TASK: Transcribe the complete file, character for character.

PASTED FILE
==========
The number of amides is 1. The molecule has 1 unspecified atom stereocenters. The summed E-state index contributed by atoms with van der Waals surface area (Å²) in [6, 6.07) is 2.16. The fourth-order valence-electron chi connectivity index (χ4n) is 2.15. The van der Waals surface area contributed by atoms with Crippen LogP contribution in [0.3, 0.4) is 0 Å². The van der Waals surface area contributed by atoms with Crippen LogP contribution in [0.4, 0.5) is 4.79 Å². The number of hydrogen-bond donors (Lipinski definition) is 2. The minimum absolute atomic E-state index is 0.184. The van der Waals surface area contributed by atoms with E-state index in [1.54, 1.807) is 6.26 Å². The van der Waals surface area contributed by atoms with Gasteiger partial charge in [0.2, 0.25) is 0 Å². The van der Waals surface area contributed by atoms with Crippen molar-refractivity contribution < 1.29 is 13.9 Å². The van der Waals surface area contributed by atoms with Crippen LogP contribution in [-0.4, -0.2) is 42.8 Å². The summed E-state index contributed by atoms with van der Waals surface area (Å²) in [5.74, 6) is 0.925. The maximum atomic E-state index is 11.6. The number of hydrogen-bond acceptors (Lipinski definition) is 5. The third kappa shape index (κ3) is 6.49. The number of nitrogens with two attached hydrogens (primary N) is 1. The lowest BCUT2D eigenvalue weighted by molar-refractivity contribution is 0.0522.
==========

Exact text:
The number of amides is 1. The molecule has 1 unspecified atom stereocenters. The summed E-state index contributed by atoms with van der Waals surface area (Å²) in [6, 6.07) is 2.16. The fourth-order valence-electron chi connectivity index (χ4n) is 2.15. The van der Waals surface area contributed by atoms with Crippen LogP contribution in [0.3, 0.4) is 0 Å². The van der Waals surface area contributed by atoms with Crippen LogP contribution in [0.4, 0.5) is 4.79 Å². The number of hydrogen-bond donors (Lipinski definition) is 2. The minimum absolute atomic E-state index is 0.184. The van der Waals surface area contributed by atoms with E-state index in [1.54, 1.807) is 6.26 Å². The van der Waals surface area contributed by atoms with Gasteiger partial charge in [0.2, 0.25) is 0 Å². The van der Waals surface area contributed by atoms with Crippen molar-refractivity contribution < 1.29 is 13.9 Å². The van der Waals surface area contributed by atoms with Crippen LogP contribution in [-0.4, -0.2) is 42.8 Å². The summed E-state index contributed by atoms with van der Waals surface area (Å²) in [5.74, 6) is 0.925. The maximum atomic E-state index is 11.6. The number of hydrogen-bond acceptors (Lipinski definition) is 5. The third kappa shape index (κ3) is 6.49. The number of nitrogens with two attached hydrogens (primary N) is 1. The lowest BCUT2D eigenvalue weighted by molar-refractivity contribution is 0.0522.